Ukegbu hopes people put Lucille's atop their list.
“Chris (Williams) is a true advocate of Africanism,” says Ukegbu. Stayer agrees, shouting out Williams' yardbird, or slow-fried chicken, as her favorite dinner at the restaurant.
Ukegbu also recommends Chez Michelle, which offers Cameroonian fare like ndole–bitter spinach, nuts, and protein soup–plus the smokiest jollof rice in Houston, and charcoal-grilled drum and tilapia. She also likes Sno Dreamz, a New Orleans-style snow ice stand with a deep roster of flavors, and Jolly Jolly Bakery, whose handmade soft and sweet breads are quite popular.
“People just eat the bread by itself,” she says.
Keep those recommendations in mind if you're hoping to visit a black-owned restaurant in the Houston area. Here are a few more recommendations—some of our favorite places:
This jewel of an Ethiopian restaurant in the Upper Kirby area offers an array of traditional lamb, beef, chicken, and fish dishes, all served with thin and spongey injera. Your best bet is to combine a variety of proteins and vegetables for a family-style meal. Try the yefisik beyayinetu that includes doro wat (chicken cooked in berbere sauce) and alicha minchetabish (beef in spices) with string beans and salad. After, be sure to order the coffee ceremony for two, in which strong coffee is brought to the table with a hot jebena, a kind of clay pot; incense; and popcorn. Add water as you taste to smooth out the experience, and stay for as long as you'd like.
Whether chowing down on salty fried chicken over waffles, the famous "katfish" and grits, or a deliciously eggy omelet (we like the decadent three cheese with American, Swiss, and cheddar), you can't go wrong at Marcus Davis's busy morning and afternoon hang. Just be sure to arrive early ... those lines get long.
A return to the Houston dining scene for chef Mark Holley, Davis Street at Hermann Park combines the chef's affinity for awesome seafood dishes with a few surprises. Try the muddled stew of pork belly, redfish, clams, Gulf shrimp, and grits in a tomato-saffron broth, as well as the intensely delicious harissa-dusted Cornish hen. Always begin your meal with Holley's famous Parker House rolls.
Loaded potato goodness it the name of the game at this small outpost that has moved from the University of Houston area to 5740 S Wayside Dr in Southeast Houston. The Big Tex is a bold barbecue-flavored delight with chopped brisket, and the Alfredo fries are delightfully rich. When available, the boudin egg rolls are very worth it.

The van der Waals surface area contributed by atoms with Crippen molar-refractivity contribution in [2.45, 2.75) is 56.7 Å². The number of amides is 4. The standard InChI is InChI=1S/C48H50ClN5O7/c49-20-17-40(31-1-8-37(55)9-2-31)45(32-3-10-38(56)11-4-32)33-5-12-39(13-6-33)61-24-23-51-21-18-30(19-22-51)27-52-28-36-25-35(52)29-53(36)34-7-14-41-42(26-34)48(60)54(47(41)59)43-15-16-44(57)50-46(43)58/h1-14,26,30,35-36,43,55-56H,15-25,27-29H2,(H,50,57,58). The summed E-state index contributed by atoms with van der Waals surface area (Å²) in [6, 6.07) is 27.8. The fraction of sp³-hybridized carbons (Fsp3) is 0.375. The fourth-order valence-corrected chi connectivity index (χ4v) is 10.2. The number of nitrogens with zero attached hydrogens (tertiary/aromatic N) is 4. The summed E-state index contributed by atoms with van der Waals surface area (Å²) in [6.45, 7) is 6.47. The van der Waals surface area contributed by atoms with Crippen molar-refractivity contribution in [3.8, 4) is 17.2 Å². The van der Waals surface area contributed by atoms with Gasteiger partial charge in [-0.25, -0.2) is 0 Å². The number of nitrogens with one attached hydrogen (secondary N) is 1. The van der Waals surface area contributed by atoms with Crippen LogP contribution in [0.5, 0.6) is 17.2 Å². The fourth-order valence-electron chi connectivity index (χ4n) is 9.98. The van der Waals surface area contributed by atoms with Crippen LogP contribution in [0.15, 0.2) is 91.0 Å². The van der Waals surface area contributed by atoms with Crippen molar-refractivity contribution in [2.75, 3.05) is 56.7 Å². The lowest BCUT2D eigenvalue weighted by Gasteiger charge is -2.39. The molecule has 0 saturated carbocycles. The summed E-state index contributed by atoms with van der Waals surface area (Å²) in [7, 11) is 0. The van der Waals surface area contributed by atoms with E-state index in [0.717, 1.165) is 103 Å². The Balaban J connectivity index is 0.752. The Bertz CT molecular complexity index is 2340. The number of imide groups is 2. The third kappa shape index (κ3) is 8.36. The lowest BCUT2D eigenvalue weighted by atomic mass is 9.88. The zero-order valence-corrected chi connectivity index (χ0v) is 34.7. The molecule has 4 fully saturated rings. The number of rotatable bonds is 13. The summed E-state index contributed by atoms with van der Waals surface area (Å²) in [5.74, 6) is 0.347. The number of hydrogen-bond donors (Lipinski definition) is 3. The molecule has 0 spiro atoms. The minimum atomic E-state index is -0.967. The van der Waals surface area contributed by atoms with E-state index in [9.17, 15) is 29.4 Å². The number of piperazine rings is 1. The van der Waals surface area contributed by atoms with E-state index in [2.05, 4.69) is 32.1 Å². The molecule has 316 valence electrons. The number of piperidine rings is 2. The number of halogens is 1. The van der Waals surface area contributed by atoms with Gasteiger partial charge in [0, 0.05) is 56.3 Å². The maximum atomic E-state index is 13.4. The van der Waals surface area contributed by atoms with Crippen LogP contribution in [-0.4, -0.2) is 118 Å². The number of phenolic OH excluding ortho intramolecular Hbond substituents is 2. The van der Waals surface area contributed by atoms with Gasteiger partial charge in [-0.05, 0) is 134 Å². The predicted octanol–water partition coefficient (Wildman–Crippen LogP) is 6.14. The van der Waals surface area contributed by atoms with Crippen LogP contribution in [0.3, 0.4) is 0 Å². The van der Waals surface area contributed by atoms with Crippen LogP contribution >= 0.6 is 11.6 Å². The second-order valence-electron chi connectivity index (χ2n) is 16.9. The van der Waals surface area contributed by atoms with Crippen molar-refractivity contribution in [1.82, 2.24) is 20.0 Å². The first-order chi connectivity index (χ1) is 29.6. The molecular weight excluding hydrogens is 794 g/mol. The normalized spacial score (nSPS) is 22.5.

Marcus Davis opened this massive lunch and dinner spot in 2018, giving chef Dawn Burrell a chance to shine. Here she interprets cuisine that originated primarily in West Africa and came to the American South via the Atlantic slave trade. Her johnny cakes and shrimp and grits are out of this world, while the yams couldn't be sweeter and creamier.
You won't believe how good vegan comfort food can be after ordering from this window in the Third Ward. Try the Cajun pasta melt featuring a tomato-based sauce and cashew almond cheese sauce, and the stacked hard-fried mushroom po'boy is good for two lunches.
As its name implies, this down-home, super-friendly spot is the place for suya. Here, Patricia Nyan of northern Nigeria marinates skewers of tender beef, chicken, gizzards, and shrimp with her homemade “red sauce.” She won’t tell you exactly what’s in it, but just know there’s peanut and plenty of chiles to offer bold, lingering heat. Add some jollof and plantains, then finish your meal with masa—pan-fried fermented rice cakes—often eaten with suya or peanut soup.
Chef Don Bowie set out to make chicken and waffles an everyday item, and he's so far succeeded at this brunch-all-the-time Midtown hang with a sunny and attractive patio. Our favorite is the Nashville hot chicken and waffles, where the fire of the poultry is offset just right by its soft, sugary bed and a good dose of sweet syrup. Pro tip: Get the incredible collard greens swimming with in juices with smoked turkey.